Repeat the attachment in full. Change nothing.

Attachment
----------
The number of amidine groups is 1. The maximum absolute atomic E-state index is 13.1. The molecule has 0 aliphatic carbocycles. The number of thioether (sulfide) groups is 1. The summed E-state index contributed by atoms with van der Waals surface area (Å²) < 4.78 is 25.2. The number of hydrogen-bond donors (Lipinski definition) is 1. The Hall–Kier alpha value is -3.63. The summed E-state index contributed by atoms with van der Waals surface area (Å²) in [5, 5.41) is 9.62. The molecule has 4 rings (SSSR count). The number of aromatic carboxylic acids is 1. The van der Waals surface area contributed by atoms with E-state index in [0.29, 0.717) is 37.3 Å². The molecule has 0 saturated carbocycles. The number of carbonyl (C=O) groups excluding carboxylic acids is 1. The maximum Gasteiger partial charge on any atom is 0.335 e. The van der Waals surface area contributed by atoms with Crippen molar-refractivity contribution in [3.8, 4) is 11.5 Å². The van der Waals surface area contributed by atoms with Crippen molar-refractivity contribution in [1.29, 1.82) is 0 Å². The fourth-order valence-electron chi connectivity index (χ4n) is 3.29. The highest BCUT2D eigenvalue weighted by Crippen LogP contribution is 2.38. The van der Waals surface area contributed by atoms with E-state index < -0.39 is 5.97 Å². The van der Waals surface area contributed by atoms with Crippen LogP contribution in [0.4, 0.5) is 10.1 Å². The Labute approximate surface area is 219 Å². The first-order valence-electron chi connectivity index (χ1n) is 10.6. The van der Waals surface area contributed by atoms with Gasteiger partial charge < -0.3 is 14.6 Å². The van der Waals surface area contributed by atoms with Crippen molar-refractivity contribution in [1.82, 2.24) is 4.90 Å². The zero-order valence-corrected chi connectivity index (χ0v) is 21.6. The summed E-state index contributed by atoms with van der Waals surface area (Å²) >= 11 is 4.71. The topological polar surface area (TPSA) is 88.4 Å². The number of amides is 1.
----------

The number of amidine groups is 1. The maximum absolute atomic E-state index is 13.1. The molecule has 0 aliphatic carbocycles. The number of thioether (sulfide) groups is 1. The summed E-state index contributed by atoms with van der Waals surface area (Å²) < 4.78 is 25.2. The number of hydrogen-bond donors (Lipinski definition) is 1. The Hall–Kier alpha value is -3.63. The summed E-state index contributed by atoms with van der Waals surface area (Å²) in [5, 5.41) is 9.62. The molecule has 4 rings (SSSR count). The number of aromatic carboxylic acids is 1. The van der Waals surface area contributed by atoms with E-state index in [0.29, 0.717) is 37.3 Å². The molecule has 0 saturated carbocycles. The number of carbonyl (C=O) groups excluding carboxylic acids is 1. The maximum Gasteiger partial charge on any atom is 0.335 e. The van der Waals surface area contributed by atoms with Crippen molar-refractivity contribution in [3.8, 4) is 11.5 Å². The van der Waals surface area contributed by atoms with Crippen molar-refractivity contribution in [1.29, 1.82) is 0 Å². The fourth-order valence-electron chi connectivity index (χ4n) is 3.29. The highest BCUT2D eigenvalue weighted by Crippen LogP contribution is 2.38. The van der Waals surface area contributed by atoms with E-state index < -0.39 is 5.97 Å². The van der Waals surface area contributed by atoms with Crippen LogP contribution in [0.4, 0.5) is 10.1 Å². The Labute approximate surface area is 219 Å². The first-order valence-electron chi connectivity index (χ1n) is 10.6. The van der Waals surface area contributed by atoms with Gasteiger partial charge < -0.3 is 14.6 Å². The van der Waals surface area contributed by atoms with Crippen molar-refractivity contribution in [1.82, 2.24) is 4.90 Å². The zero-order valence-corrected chi connectivity index (χ0v) is 21.6. The summed E-state index contributed by atoms with van der Waals surface area (Å²) >= 11 is 4.71. The topological polar surface area (TPSA) is 88.4 Å². The number of amides is 1.